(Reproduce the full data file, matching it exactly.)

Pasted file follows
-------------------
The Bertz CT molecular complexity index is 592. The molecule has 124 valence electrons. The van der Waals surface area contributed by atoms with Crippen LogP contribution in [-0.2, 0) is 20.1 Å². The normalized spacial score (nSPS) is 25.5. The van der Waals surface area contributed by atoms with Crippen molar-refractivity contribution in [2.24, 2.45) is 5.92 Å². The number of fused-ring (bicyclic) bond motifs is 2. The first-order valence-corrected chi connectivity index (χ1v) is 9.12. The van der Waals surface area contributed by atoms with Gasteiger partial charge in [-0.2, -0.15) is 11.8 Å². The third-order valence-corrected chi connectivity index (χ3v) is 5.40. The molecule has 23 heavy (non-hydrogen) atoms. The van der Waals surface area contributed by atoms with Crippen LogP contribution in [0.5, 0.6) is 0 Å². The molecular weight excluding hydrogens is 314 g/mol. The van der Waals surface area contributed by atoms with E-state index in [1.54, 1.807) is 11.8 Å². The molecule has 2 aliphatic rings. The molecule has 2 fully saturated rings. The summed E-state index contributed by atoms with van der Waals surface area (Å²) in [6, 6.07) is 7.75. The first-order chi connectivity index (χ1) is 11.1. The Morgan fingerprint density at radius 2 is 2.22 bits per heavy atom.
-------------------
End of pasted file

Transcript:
The Bertz CT molecular complexity index is 592. The molecule has 124 valence electrons. The van der Waals surface area contributed by atoms with Crippen LogP contribution in [-0.2, 0) is 20.1 Å². The normalized spacial score (nSPS) is 25.5. The van der Waals surface area contributed by atoms with Crippen molar-refractivity contribution in [2.24, 2.45) is 5.92 Å². The number of fused-ring (bicyclic) bond motifs is 2. The first-order valence-corrected chi connectivity index (χ1v) is 9.12. The van der Waals surface area contributed by atoms with Gasteiger partial charge in [-0.2, -0.15) is 11.8 Å². The third-order valence-corrected chi connectivity index (χ3v) is 5.40. The molecule has 23 heavy (non-hydrogen) atoms. The van der Waals surface area contributed by atoms with Crippen LogP contribution in [0.5, 0.6) is 0 Å². The molecular weight excluding hydrogens is 314 g/mol. The van der Waals surface area contributed by atoms with E-state index in [1.54, 1.807) is 11.8 Å². The molecule has 2 aliphatic rings. The molecule has 2 fully saturated rings. The summed E-state index contributed by atoms with van der Waals surface area (Å²) in [6, 6.07) is 7.75. The first-order chi connectivity index (χ1) is 11.1. The Morgan fingerprint density at radius 2 is 2.22 bits per heavy atom.